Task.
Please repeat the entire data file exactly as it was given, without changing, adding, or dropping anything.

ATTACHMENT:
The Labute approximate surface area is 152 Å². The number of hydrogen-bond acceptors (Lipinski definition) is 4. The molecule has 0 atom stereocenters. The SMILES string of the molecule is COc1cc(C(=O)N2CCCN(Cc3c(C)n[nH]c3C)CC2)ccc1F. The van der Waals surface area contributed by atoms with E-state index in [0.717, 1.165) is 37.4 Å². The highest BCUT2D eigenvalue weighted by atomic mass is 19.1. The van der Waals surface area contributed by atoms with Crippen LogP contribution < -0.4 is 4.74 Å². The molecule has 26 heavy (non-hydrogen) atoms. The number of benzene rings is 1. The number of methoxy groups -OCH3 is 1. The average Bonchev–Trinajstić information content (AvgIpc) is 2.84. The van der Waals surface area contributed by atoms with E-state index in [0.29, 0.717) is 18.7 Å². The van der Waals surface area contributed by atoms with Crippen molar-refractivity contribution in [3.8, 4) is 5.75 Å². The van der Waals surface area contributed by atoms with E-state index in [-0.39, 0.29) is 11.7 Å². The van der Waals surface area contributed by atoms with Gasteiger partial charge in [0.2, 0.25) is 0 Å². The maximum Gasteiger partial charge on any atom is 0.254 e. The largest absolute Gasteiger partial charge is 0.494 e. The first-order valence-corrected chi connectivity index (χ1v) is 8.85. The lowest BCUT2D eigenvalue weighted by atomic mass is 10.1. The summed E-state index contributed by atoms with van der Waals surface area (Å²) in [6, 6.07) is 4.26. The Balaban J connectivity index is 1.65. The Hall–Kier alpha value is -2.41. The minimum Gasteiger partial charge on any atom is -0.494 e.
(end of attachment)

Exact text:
The Labute approximate surface area is 152 Å². The number of hydrogen-bond acceptors (Lipinski definition) is 4. The molecule has 0 atom stereocenters. The SMILES string of the molecule is COc1cc(C(=O)N2CCCN(Cc3c(C)n[nH]c3C)CC2)ccc1F. The van der Waals surface area contributed by atoms with E-state index in [0.717, 1.165) is 37.4 Å². The highest BCUT2D eigenvalue weighted by atomic mass is 19.1. The van der Waals surface area contributed by atoms with Crippen LogP contribution < -0.4 is 4.74 Å². The molecule has 26 heavy (non-hydrogen) atoms. The number of benzene rings is 1. The number of methoxy groups -OCH3 is 1. The average Bonchev–Trinajstić information content (AvgIpc) is 2.84. The van der Waals surface area contributed by atoms with E-state index in [0.29, 0.717) is 18.7 Å². The van der Waals surface area contributed by atoms with Crippen molar-refractivity contribution in [3.8, 4) is 5.75 Å². The van der Waals surface area contributed by atoms with E-state index in [-0.39, 0.29) is 11.7 Å². The van der Waals surface area contributed by atoms with Gasteiger partial charge in [0.2, 0.25) is 0 Å². The maximum Gasteiger partial charge on any atom is 0.254 e. The largest absolute Gasteiger partial charge is 0.494 e. The first-order valence-corrected chi connectivity index (χ1v) is 8.85. The lowest BCUT2D eigenvalue weighted by atomic mass is 10.1. The summed E-state index contributed by atoms with van der Waals surface area (Å²) in [6, 6.07) is 4.26. The Balaban J connectivity index is 1.65. The Hall–Kier alpha value is -2.41. The minimum Gasteiger partial charge on any atom is -0.494 e.